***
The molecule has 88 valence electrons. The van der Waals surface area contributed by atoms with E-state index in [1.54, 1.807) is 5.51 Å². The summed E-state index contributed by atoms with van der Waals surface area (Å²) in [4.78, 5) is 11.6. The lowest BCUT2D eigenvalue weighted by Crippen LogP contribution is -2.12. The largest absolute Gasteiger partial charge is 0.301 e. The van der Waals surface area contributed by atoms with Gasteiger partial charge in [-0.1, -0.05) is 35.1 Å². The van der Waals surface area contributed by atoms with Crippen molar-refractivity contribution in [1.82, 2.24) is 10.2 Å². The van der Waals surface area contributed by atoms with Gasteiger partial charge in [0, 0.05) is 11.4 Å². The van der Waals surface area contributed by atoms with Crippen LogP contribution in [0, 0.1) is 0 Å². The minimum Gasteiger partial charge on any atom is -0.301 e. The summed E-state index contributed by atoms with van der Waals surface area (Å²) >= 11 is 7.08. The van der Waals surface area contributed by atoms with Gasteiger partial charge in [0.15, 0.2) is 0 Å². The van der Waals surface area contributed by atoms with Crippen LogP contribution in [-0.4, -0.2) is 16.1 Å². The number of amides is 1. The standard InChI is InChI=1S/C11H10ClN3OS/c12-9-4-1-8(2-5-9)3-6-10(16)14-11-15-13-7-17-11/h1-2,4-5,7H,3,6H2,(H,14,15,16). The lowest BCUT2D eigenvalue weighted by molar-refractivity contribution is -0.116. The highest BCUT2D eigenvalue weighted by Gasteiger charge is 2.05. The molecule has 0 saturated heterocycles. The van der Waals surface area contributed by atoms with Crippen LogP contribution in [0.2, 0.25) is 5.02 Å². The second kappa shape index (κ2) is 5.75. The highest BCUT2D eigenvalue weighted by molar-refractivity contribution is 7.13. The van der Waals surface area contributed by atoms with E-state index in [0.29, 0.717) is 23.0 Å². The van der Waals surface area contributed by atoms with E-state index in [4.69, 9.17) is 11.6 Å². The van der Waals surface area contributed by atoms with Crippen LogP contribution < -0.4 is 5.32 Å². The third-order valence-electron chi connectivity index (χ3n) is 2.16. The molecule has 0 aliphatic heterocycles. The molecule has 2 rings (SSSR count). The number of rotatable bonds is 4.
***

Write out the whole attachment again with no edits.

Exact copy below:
The molecule has 88 valence electrons. The van der Waals surface area contributed by atoms with E-state index in [1.54, 1.807) is 5.51 Å². The summed E-state index contributed by atoms with van der Waals surface area (Å²) in [4.78, 5) is 11.6. The lowest BCUT2D eigenvalue weighted by Crippen LogP contribution is -2.12. The largest absolute Gasteiger partial charge is 0.301 e. The van der Waals surface area contributed by atoms with Gasteiger partial charge in [-0.1, -0.05) is 35.1 Å². The van der Waals surface area contributed by atoms with Crippen molar-refractivity contribution in [1.82, 2.24) is 10.2 Å². The van der Waals surface area contributed by atoms with Gasteiger partial charge in [0, 0.05) is 11.4 Å². The van der Waals surface area contributed by atoms with Crippen LogP contribution in [0, 0.1) is 0 Å². The minimum Gasteiger partial charge on any atom is -0.301 e. The summed E-state index contributed by atoms with van der Waals surface area (Å²) >= 11 is 7.08. The van der Waals surface area contributed by atoms with Gasteiger partial charge in [0.15, 0.2) is 0 Å². The van der Waals surface area contributed by atoms with Crippen LogP contribution in [-0.4, -0.2) is 16.1 Å². The number of amides is 1. The standard InChI is InChI=1S/C11H10ClN3OS/c12-9-4-1-8(2-5-9)3-6-10(16)14-11-15-13-7-17-11/h1-2,4-5,7H,3,6H2,(H,14,15,16). The lowest BCUT2D eigenvalue weighted by molar-refractivity contribution is -0.116. The highest BCUT2D eigenvalue weighted by Gasteiger charge is 2.05. The molecule has 0 saturated heterocycles. The van der Waals surface area contributed by atoms with Crippen LogP contribution in [0.2, 0.25) is 5.02 Å². The second kappa shape index (κ2) is 5.75. The highest BCUT2D eigenvalue weighted by molar-refractivity contribution is 7.13. The van der Waals surface area contributed by atoms with E-state index in [0.29, 0.717) is 23.0 Å². The van der Waals surface area contributed by atoms with E-state index in [4.69, 9.17) is 11.6 Å². The van der Waals surface area contributed by atoms with Crippen LogP contribution < -0.4 is 5.32 Å². The third-order valence-electron chi connectivity index (χ3n) is 2.16. The molecule has 0 aliphatic heterocycles. The molecule has 2 rings (SSSR count). The number of rotatable bonds is 4.